Life & Culture

Why Does Hollywood Treat Male Crimes So Differently?

While the behaviour of men like Kevin Spacey is tolerated, women in the film industry are repeatedly ostracised for committing far less serious crimes

  • TextThomas Hobbs

Kevin Spacey’s decision to come out of the closet as part of his apology for committing sexual misconduct towards a 14-year-old boy in 1986 has rightly been mocked and criticised by most sections of the mainstream media. By collating homosexuality and sexual misconduct, Spacey has irresponsibly helped fuel a dangerous age-old myth that gay and bisexual men somehow pose a threat to children. In short; it was the worst coming out of all time.

In an interview with BuzzFeed, Star Trek actor Anthony Rapp accused the House of Cards star of making a drunken sexual advance towards him when he was just a child at a Hollywood party. However, the allegations became all the more disturbing after it emerged the entertainment industry may have long been aware of Spacey’s supposed predatory behavior.

Way before the 2005 Family Guy jokes about Spacey, Vicky Featherstone, the artistic director of London’s Royal Court Theatre, told BBC Radio 4’s Today Programme that damaging gossip about the actor had been circulated. She said: “I think that many people in the theatre and in the creative industries have long been aware of many stories of many people over a lot of years, and Kevin Spacey would be one of the people that people have had concerns about, yes.”

There’s an uncomfortable déjà vu about this admission. Just a few weeks ago we were told the same thing about Harvey Weinstein – that the predatory Hollywood producer’s behavior was essentially an open secret within industry circles. In the time since Spacey attempted to “seduce” a 14-year-old Rapp, he has won two Oscars and established himself as one of the industry’s most bankable stars. And if Featherstone is correct, this means any negative stories that have been recycled about Spacey over the years have done absolutely nothing to dent his ascension. This hints at a disturbing tolerance within the entertainment industry – that Spacey and Weinstein’s behaviour isn’t worth investigating as it simply comes with the territory.

In sharp contrast, famous women in the film industry have repeatedly been ostracised for committing far less serious crimes. In 2001, Winona Ryder was infamously arrested for stealing $5,500 worth of designer clothes and accessories in Beverly Hills, California. She later blamed the incident on depression. In the years that followed the theft, Hollywood gave Ryder the cold shoulder as she struggled for high-profile roles and became an open punchline at award ceremonies.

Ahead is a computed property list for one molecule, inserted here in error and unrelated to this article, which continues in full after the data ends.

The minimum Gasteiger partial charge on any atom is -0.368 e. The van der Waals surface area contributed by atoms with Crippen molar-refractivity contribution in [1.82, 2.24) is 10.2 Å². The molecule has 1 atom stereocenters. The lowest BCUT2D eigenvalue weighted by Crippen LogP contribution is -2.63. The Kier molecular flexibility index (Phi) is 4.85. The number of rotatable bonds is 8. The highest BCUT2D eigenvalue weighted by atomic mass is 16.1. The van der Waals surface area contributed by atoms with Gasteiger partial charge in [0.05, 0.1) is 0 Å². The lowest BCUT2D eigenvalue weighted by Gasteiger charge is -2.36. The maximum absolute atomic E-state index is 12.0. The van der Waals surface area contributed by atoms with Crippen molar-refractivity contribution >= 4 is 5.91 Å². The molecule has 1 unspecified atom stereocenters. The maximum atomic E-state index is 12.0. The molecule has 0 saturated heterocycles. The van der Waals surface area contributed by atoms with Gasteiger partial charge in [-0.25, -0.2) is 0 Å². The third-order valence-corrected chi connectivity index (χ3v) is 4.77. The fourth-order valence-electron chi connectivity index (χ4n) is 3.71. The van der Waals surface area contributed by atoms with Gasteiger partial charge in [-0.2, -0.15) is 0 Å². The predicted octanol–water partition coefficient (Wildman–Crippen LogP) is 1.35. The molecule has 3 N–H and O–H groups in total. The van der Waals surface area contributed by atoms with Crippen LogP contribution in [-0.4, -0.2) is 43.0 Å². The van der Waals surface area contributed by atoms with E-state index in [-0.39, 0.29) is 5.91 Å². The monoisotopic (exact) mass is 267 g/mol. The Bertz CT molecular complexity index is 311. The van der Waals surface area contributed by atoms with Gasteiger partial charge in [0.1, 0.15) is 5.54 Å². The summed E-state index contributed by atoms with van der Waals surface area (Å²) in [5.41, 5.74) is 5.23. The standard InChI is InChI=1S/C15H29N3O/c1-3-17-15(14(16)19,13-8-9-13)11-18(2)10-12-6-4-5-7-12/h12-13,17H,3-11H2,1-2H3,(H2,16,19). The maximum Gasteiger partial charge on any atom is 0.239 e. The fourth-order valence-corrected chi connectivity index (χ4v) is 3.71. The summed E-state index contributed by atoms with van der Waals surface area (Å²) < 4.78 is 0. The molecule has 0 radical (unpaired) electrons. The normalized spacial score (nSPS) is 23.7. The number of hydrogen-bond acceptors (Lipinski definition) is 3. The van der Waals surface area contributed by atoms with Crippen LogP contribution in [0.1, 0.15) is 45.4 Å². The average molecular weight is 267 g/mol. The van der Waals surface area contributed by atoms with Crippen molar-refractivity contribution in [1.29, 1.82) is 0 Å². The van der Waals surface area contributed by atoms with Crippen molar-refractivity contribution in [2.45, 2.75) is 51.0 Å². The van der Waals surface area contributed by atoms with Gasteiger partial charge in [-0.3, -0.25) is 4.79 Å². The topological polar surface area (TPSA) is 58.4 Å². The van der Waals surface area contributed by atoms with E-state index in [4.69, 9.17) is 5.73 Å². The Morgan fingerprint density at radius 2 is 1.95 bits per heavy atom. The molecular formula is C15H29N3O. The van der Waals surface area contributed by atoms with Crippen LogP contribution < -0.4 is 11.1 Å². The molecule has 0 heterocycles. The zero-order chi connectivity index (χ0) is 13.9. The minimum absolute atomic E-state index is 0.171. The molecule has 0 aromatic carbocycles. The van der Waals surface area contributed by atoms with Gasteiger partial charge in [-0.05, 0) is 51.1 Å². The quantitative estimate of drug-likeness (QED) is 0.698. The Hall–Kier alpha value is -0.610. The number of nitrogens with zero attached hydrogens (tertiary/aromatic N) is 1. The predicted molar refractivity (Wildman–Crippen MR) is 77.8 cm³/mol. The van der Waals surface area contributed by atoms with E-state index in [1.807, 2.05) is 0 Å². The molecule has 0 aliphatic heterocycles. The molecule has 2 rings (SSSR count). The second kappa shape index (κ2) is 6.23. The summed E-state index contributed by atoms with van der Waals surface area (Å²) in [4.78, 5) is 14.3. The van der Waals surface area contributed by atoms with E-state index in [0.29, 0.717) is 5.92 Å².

This conversation extends to mental health as well, with famous women who suffer in public treated very differently from their male counterparts. For years, entertainment figures such as Dennis Hopper had traded off their reputation for being mentally volatile. It’s almost been a badge of honour. Can you really say the same for someone such as Sinead O’Connor?

This is because middle-class white men dominate the upper echelons of our society, imposing their values and preferences from a position of power. Artist Grayson Perry perfectly described this powerful group as the ‘default man’, arguing that any efforts to eradicate this toxic form of masculinity will be blocked even if specific individuals are outed because this behaviour is still so dominant in our boardrooms (of which only 25% of FTSE 100 directors are female).

If we’re to truly progress from the Weinstein, and dare I say it, Spacey era then famous men must face the same treatment famous women are subjected to should they make the smallest of errors. The blowback for Ryder was instantaneous yet Weinstein and Spacey’s far more serious improprieties were dismissed and they were allowed to continue for years without being questioned. Ultimately, what’s worse – a stolen handbag or a grown man drunkenly attempting to seduce a 14-year-old?